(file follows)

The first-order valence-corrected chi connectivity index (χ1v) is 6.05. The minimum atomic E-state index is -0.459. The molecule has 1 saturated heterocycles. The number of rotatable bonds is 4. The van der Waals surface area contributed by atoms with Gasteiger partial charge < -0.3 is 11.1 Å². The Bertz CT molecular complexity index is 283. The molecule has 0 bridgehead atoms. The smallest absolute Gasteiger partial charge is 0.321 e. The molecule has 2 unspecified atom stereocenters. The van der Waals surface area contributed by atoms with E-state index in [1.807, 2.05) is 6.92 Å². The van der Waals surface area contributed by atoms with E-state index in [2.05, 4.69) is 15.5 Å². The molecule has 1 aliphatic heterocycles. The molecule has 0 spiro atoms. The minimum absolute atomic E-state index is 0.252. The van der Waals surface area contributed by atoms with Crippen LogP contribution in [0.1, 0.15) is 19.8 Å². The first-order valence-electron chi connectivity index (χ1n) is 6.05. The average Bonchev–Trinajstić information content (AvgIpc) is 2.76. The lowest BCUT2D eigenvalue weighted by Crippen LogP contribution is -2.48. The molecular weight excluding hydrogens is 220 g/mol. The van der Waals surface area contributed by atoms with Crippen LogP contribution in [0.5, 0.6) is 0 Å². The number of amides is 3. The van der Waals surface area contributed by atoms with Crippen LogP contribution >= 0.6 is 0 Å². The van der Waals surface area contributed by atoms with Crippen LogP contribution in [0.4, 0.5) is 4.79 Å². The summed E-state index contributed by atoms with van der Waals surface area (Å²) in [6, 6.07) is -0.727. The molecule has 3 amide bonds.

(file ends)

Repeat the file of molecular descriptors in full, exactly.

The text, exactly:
The first-order valence-corrected chi connectivity index (χ1v) is 6.05. The minimum atomic E-state index is -0.459. The molecule has 1 saturated heterocycles. The number of rotatable bonds is 4. The van der Waals surface area contributed by atoms with Gasteiger partial charge < -0.3 is 11.1 Å². The Bertz CT molecular complexity index is 283. The molecule has 0 bridgehead atoms. The smallest absolute Gasteiger partial charge is 0.321 e. The molecule has 2 unspecified atom stereocenters. The van der Waals surface area contributed by atoms with E-state index in [1.807, 2.05) is 6.92 Å². The van der Waals surface area contributed by atoms with E-state index in [2.05, 4.69) is 15.5 Å². The molecule has 1 aliphatic heterocycles. The molecule has 0 spiro atoms. The minimum absolute atomic E-state index is 0.252. The van der Waals surface area contributed by atoms with Crippen LogP contribution in [0.1, 0.15) is 19.8 Å². The first-order valence-electron chi connectivity index (χ1n) is 6.05. The average Bonchev–Trinajstić information content (AvgIpc) is 2.76. The lowest BCUT2D eigenvalue weighted by Crippen LogP contribution is -2.48. The molecular weight excluding hydrogens is 220 g/mol. The van der Waals surface area contributed by atoms with Crippen LogP contribution in [0.5, 0.6) is 0 Å². The number of amides is 3. The van der Waals surface area contributed by atoms with Crippen LogP contribution >= 0.6 is 0 Å². The van der Waals surface area contributed by atoms with Crippen LogP contribution in [0.4, 0.5) is 4.79 Å². The summed E-state index contributed by atoms with van der Waals surface area (Å²) in [6, 6.07) is -0.727. The molecule has 3 amide bonds.